Effective scheduling for restaurants is a core management task
If you’ve just been handed the keys to the restaurant and you’re now a manager, you may be wondering how to write your first schedule.
What inevitably happens when new managers are promoted is that the schedule becomes chaos and staff become rightly upset. No one is getting the days and shifts they are used to or enough rest. They’re moving their personal life around to suit the chaotic schedule so they’ve got other things on their mind when they come to work.
The way you schedule effects the lives of restaurant staff
If your goal is to provide excellent customer service and create an environment where your staff can consistently bring their A-game you need to be mindful of how your scheduling effects overall restaurant performance.
This guide will help you write schedules that keep your restaurant and bar staff happy, which means better a better service and more enthusiastic guests.
As a restaurant manager, what you don’t want to have an ambivalent attitude toward your staff’s scheduling needs. They have lives outside of the restaurant – other jobs, school, family and community obligations, etc.
Restaurant managers schedule despite many demands
The life obligations of servers and cooks should be respected so that when they’re on shift, the only thing they are thinking about is providing the best service they can.
If they are worried if they can find a babysitter on short notice or someone to pick up their dog from the vet, if they can leave their other job early or any of the other obligations people have when they are not at the restaurant, then they are not thinking about service.
This is also the reason that restaurant scheduling is so demanding. Everyone’s availability is different. Some people can work 7 days a week, some can only work 2. We’ll talk about how to resolve these conflicts in the next section.
Be aware, even the best-laid plans of a restaurant manager are subject to last minute changes, and you need to have a backup plan in place should you get a last minute call-in.
You also need to know how much staff it takes to run a good service – not too few people and not too many. Labor is expensive but so is losing guests to poor service. And too many under-staffed shifts will likely drive away some of your workers.
There’s no surer sign to restaurant staff that they are on a sinking ship than poor scheduling that causes them to:
Miss important events
Puts the kitchen in the weeds
Creates a sub-par guest experience
How to do restaurant schedulingright
Create a Master List– Get a complete list of scheduling preferences and availability from each member of staff. Tell them that this is what their shifts will be based on so they’d better be sure that they are ready to work these hours.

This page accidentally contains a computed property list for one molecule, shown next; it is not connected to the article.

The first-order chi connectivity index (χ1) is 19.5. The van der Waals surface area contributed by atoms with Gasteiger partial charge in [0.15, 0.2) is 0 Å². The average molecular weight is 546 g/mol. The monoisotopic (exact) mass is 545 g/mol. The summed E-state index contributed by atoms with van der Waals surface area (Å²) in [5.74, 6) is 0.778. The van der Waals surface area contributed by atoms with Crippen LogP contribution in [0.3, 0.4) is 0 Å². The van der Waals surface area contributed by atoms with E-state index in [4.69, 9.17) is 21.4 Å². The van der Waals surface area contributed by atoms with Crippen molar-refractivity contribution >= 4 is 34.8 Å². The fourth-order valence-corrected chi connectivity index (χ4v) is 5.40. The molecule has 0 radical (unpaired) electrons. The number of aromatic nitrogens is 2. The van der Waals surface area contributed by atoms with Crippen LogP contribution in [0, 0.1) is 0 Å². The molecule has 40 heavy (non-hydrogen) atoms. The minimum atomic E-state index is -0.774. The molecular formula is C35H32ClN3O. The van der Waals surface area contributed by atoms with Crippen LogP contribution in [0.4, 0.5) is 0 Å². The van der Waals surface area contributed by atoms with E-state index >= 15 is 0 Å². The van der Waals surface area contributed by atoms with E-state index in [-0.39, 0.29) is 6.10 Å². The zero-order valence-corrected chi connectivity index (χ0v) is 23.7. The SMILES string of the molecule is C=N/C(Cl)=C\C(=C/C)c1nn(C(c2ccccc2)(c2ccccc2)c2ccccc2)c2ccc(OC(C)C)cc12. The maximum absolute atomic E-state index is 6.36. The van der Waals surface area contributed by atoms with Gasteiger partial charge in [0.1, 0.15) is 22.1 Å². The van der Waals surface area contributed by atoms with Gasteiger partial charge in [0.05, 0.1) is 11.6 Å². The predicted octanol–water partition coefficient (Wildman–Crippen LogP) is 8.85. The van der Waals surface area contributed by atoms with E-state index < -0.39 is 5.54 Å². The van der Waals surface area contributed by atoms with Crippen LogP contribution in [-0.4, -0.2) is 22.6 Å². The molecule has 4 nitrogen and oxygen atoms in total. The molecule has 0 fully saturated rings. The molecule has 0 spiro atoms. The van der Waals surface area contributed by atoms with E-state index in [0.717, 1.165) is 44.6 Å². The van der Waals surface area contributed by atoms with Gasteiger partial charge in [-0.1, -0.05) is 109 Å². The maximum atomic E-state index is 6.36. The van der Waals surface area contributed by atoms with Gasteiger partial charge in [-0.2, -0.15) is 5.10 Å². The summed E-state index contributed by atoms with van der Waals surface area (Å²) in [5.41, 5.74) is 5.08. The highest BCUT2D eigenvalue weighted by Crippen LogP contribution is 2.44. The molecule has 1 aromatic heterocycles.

Use the Master List to write your Master Schedule. This is the best way to see who’s available to work shifts. Pull your weekly schedules from the options available to you in the Master List when run against the time off requests.
Time off requests are only requests– Make it clear to staff that they are expected to be available to work the hours they’ve submitted as “ideal” for them. And if their availability changes they’re supposed to submit their new availability in writing.
However, everyone does have things come up and need to request time off. All requests should be submitted before the schedule is written.The best way to field requests for days off is to have a request log.
This can be a paper calendar with a notes section below, that’s left in the back. Why this is important is that other workers can see when requests have been made. If they see that three other servers have already requested the night off, they may not submit a request.
The main thing is creating one place to contain the requests that is public. The last thing you want is a disorganized request system where you’re stuck with a handful of random pieces of paper, emails and text messages before you set out to write your week’s schedule.
Important scheduling considerations– When you set out the write the week’s schedule you need a systematic approach. Take out your Master Schedule and go down the line.
Start by scheduling the managers– Since they should be more reliable, you can count on them to work a regular schedule. Also, there should always be at least one manager on shift, so why not start there?
Schedule senior staff next– Giving your senior staff their preferences for working shifts rewards their loyalty and dependability.
Know how many people you need– This comes with experience and data. Take note of superior services, who was on shift and how many people you had working in the kitchen and in the dining room. Use this information to get a ratio of staff to guests. When you’re able to project future covers, then you’ll be able to schedule staff accordingly.
Avoid close - opens– There is no way someone operating on zero sleep is going to be able to bust their backside for a stellar service. Burning out your employees by expecting them to do so is a dangerous game that will cause your service to suffer.
You can’t always please everyone– Sometimes you’re going to hit a wall even with the best planning ahead. Do what you can to make it work but realize that it’s a compromise that can have long-term effects on the quality of service your guests receive and can strain your relationship with staff.
By following this system for restaurant scheduling, it will help you organize time off requests, schedule around unforeseen events and maximize the productivity of your restaurant staff. We hope these tips help you have a fantastic service!